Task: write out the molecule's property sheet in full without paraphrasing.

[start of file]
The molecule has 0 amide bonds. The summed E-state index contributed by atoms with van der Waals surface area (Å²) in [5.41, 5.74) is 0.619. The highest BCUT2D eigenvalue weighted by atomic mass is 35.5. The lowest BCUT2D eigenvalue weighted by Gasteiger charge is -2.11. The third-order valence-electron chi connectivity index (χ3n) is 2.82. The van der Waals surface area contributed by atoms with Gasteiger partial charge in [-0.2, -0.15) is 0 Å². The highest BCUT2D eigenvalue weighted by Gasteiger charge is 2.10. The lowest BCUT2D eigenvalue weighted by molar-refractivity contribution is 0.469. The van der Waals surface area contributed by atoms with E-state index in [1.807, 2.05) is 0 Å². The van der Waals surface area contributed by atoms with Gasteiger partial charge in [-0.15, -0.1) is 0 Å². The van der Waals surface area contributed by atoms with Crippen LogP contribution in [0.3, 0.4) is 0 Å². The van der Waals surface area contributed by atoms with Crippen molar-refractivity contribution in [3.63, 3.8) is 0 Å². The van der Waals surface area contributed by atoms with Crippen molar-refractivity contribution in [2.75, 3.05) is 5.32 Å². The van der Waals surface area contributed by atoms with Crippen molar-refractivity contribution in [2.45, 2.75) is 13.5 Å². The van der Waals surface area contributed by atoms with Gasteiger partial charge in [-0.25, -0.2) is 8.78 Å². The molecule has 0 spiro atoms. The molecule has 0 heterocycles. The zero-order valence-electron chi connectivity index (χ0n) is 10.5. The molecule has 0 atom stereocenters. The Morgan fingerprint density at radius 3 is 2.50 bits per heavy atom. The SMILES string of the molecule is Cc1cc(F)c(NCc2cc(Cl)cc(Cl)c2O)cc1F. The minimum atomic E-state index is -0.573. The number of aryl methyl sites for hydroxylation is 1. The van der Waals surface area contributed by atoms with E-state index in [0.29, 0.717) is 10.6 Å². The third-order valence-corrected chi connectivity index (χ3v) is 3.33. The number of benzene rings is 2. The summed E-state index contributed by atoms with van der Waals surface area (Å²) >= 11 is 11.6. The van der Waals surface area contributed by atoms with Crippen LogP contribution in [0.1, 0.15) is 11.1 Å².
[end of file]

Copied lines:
The molecule has 0 amide bonds. The summed E-state index contributed by atoms with van der Waals surface area (Å²) in [5.41, 5.74) is 0.619. The highest BCUT2D eigenvalue weighted by atomic mass is 35.5. The lowest BCUT2D eigenvalue weighted by Gasteiger charge is -2.11. The third-order valence-electron chi connectivity index (χ3n) is 2.82. The van der Waals surface area contributed by atoms with Gasteiger partial charge in [-0.2, -0.15) is 0 Å². The highest BCUT2D eigenvalue weighted by Gasteiger charge is 2.10. The lowest BCUT2D eigenvalue weighted by molar-refractivity contribution is 0.469. The van der Waals surface area contributed by atoms with E-state index in [1.807, 2.05) is 0 Å². The van der Waals surface area contributed by atoms with Gasteiger partial charge in [-0.15, -0.1) is 0 Å². The van der Waals surface area contributed by atoms with Crippen LogP contribution in [0.3, 0.4) is 0 Å². The van der Waals surface area contributed by atoms with Crippen molar-refractivity contribution in [3.63, 3.8) is 0 Å². The van der Waals surface area contributed by atoms with Crippen molar-refractivity contribution in [2.75, 3.05) is 5.32 Å². The van der Waals surface area contributed by atoms with Crippen molar-refractivity contribution in [2.45, 2.75) is 13.5 Å². The van der Waals surface area contributed by atoms with Gasteiger partial charge in [-0.25, -0.2) is 8.78 Å². The molecule has 0 spiro atoms. The molecule has 0 heterocycles. The zero-order valence-electron chi connectivity index (χ0n) is 10.5. The molecule has 0 atom stereocenters. The Morgan fingerprint density at radius 3 is 2.50 bits per heavy atom. The SMILES string of the molecule is Cc1cc(F)c(NCc2cc(Cl)cc(Cl)c2O)cc1F. The minimum atomic E-state index is -0.573. The number of aryl methyl sites for hydroxylation is 1. The van der Waals surface area contributed by atoms with E-state index in [0.29, 0.717) is 10.6 Å². The third-order valence-corrected chi connectivity index (χ3v) is 3.33. The number of benzene rings is 2. The summed E-state index contributed by atoms with van der Waals surface area (Å²) >= 11 is 11.6. The van der Waals surface area contributed by atoms with Crippen LogP contribution in [0.1, 0.15) is 11.1 Å².